Friday, October 3, 2008
Thursday, October 2, 2008
With this as background, one of Mercyhurst's graduate students, Bradley Perry, recently took a stab at trying to come up with such a system in his thesis, "Fast and Frugal Conflict Early Warning in Sub-Saharan Africa: The Role of Intelligence Analysis."
Bradley was in a unique position to write this thesis. In the first place, he came to us a bit later in life than most grad students, having spent a number of years in Ghana. In addition, while technically here, he completed his strategic intelligence project (on local reactions to a planned expansion of a national park) from a tent in Malawi. He was in Kenya about the same time as the recent upheavals there and is now working for iJet (where he was a member of the iJet team that recently took a share of the prize at the ODNI's Open Source Conference).
Riffing on Gerd Gigerenzer's research (outlined in his fascinating book, Gut Feelings) regarding "fast and frugal" evaluative systems, Bradley went looking for "good enough" indicators of potential conflict that he could chain together to form a predictive model. He found three promising indicators in the literature, political freedom, ethnic homogeneity, and income inequality, and proceeded to build exactly what he wanted to build -- a fast and frugal model for conflict prediction for Sub-Saharan Africa.
He tested the model on previous conflicts and got reasonably good results. The model tended to overpredict conflict in some cases but never failed to predict confict where one ultimately occurred. He was also able to rank order the potential conflicts in Sub-Saharan Africa by likelihood. Using recent data and plugging it into his model, he believes that, from most likely to least likely, Swaziland, Somalia, Equatorial Guinea, Angola, Congo (Brazzaville), Congo (Kinshasa), Zimbabwe, Rwanda, Cameroon, Cote D'Ivoire, Eritrea, Chad, Guinea and Sudan will see violent conflict (See the map below from the thesis).
Beyond the model and the predictions it makes, the literature review on other early warning systems concerning Africa and on the validity of various indicators that predict conflict is definitely worth the read. It is an excellent work and, if interested, you can download the entire thesis here.
Non-State Actors In Sub-Saharan Africa
Security Sector Reform In Sub-Saharan Africa
Tuesday, September 30, 2008
Of course, there are many ways to describe a source (not the least of which is along the lines of a traditional INT). One of the most useful ways to think about collection generally and sources specifically, however, is whether the source pushes information to the intelligence professional or whether the intelligence professional has to pull information from the source. Subscribing to a magazine or an email-based list are both good examples of push sources. In both cases, the information source pushes the information to the intelligence professional. The job of the intelligence professional then becomes one of filtering through the information to find bits and pieces that are relevant.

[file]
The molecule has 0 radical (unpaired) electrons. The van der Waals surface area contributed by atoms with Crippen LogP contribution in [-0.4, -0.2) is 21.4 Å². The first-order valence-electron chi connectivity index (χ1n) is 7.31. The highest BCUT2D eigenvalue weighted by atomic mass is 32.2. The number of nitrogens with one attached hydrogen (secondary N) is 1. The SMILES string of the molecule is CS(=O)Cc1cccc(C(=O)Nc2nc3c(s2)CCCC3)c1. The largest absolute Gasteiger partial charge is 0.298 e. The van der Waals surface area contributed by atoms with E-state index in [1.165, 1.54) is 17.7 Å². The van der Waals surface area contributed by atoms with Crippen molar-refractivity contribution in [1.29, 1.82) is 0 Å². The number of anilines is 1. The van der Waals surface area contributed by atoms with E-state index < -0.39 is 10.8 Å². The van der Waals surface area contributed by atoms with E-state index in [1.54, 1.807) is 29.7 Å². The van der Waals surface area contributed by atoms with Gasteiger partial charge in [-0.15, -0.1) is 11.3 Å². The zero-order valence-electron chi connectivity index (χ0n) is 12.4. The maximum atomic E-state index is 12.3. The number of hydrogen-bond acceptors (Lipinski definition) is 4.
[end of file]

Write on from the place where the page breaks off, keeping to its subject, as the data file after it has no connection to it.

One of the most powerful features of the internet is its ability to push mounds of potentially relevant data to intelligence professionals. This has become particularly true since the advent of Really Simple Syndication (RSS) feeds. This feature of virtually all modern internet sites with dynamic content allows users to subscribe to particular feeds and have them sent directly to their email inboxes or to an RSS feed reader, such as Bloglines.com or Google Reader, in order to manage the influx of information. Modern services such as these allow users to tap into a variety of information sources including traditional news outlets but also social networks and personal and professional blogs.
Pull sources require effort on the part of the collector to acquire. Typically the collector must search for and identify a pull source and then attempt to make "contact" (though this contact might be as fleeting as clicking on a hyperlink) with that source in order to get the information necessary.
The question itself determines much of the difficulty inherent in collecting from a pull source. An easy question, such as the number of telephone lines in a foreign country can be pulled from a variety of sources including encyclopedias, the CIA World Factbook or the International Telecommunications Union’s database. A more difficult question, such as the specific brand name of the equipment purchased by a specific telephone company in a foreign country, would require a more specific pull source.
As a result, operational security is a much more important consideration, generally, with pull sources than with push sources. A specific question to a sensitive pull source is very likely to generate the question, “Why are YOU so interested in this?” from the source. The mere asking of a question, might, in this way, reveal or even compromise some of your own organization’s plans.
Push sources are generally easier to manage than pull sources. Getting websites, listening devices or agents to push information ensures that the intelligence unit is staying ‘in the loop”, that potentially relevant information is coming into the unit in a regular stream and that the main problem is sorting the wheat from the chaff. This, in turn, allows the intelligence unit to better focus its collection efforts on pull sources for information that is outside of the routine information flows and to manage the oftentimes considerable operational security risks associated with the most sensitive of these sources.
What struck me is that I could not think of a single system that dealt as effectively with push sources as Google Reader AND as effectively with pull sources as Zotero COMBINED with an easy storage, search and retreival function like Scrapbook AND a citation management system (think Zotero again). I think the first company that does this will have a killer app on their hands.